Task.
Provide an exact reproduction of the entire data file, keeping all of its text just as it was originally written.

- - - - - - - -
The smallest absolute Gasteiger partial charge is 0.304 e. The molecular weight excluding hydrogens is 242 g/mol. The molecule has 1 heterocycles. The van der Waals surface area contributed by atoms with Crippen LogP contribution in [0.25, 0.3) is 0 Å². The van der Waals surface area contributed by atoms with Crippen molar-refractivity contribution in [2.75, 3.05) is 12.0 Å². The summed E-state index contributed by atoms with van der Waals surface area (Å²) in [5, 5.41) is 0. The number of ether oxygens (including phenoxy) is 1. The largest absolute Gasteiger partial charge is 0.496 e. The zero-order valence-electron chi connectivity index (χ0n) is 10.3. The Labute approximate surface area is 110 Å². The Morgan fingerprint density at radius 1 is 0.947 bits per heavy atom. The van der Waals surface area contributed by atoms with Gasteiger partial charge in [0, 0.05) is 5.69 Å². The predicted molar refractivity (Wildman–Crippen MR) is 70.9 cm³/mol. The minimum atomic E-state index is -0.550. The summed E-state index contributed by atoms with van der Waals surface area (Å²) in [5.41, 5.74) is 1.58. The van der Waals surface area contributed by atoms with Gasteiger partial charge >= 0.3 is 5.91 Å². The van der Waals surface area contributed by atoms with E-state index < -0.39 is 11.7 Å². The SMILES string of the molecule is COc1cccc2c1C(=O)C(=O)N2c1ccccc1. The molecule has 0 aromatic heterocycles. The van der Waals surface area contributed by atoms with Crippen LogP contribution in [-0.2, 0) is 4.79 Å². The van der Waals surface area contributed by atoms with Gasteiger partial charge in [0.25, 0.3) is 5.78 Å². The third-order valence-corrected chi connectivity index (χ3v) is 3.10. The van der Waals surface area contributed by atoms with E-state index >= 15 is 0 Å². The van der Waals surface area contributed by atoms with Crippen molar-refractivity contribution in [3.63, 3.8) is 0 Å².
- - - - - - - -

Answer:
The smallest absolute Gasteiger partial charge is 0.304 e. The molecular weight excluding hydrogens is 242 g/mol. The molecule has 1 heterocycles. The van der Waals surface area contributed by atoms with Crippen LogP contribution in [0.25, 0.3) is 0 Å². The van der Waals surface area contributed by atoms with Crippen molar-refractivity contribution in [2.75, 3.05) is 12.0 Å². The summed E-state index contributed by atoms with van der Waals surface area (Å²) in [5, 5.41) is 0. The number of ether oxygens (including phenoxy) is 1. The largest absolute Gasteiger partial charge is 0.496 e. The zero-order valence-electron chi connectivity index (χ0n) is 10.3. The Labute approximate surface area is 110 Å². The Morgan fingerprint density at radius 1 is 0.947 bits per heavy atom. The van der Waals surface area contributed by atoms with Gasteiger partial charge in [0, 0.05) is 5.69 Å². The predicted molar refractivity (Wildman–Crippen MR) is 70.9 cm³/mol. The minimum atomic E-state index is -0.550. The summed E-state index contributed by atoms with van der Waals surface area (Å²) in [5.41, 5.74) is 1.58. The van der Waals surface area contributed by atoms with Gasteiger partial charge >= 0.3 is 5.91 Å². The van der Waals surface area contributed by atoms with E-state index < -0.39 is 11.7 Å². The SMILES string of the molecule is COc1cccc2c1C(=O)C(=O)N2c1ccccc1. The molecule has 0 aromatic heterocycles. The van der Waals surface area contributed by atoms with Crippen LogP contribution in [-0.2, 0) is 4.79 Å². The van der Waals surface area contributed by atoms with Gasteiger partial charge in [0.25, 0.3) is 5.78 Å². The third-order valence-corrected chi connectivity index (χ3v) is 3.10. The van der Waals surface area contributed by atoms with E-state index >= 15 is 0 Å². The van der Waals surface area contributed by atoms with Crippen molar-refractivity contribution in [3.63, 3.8) is 0 Å².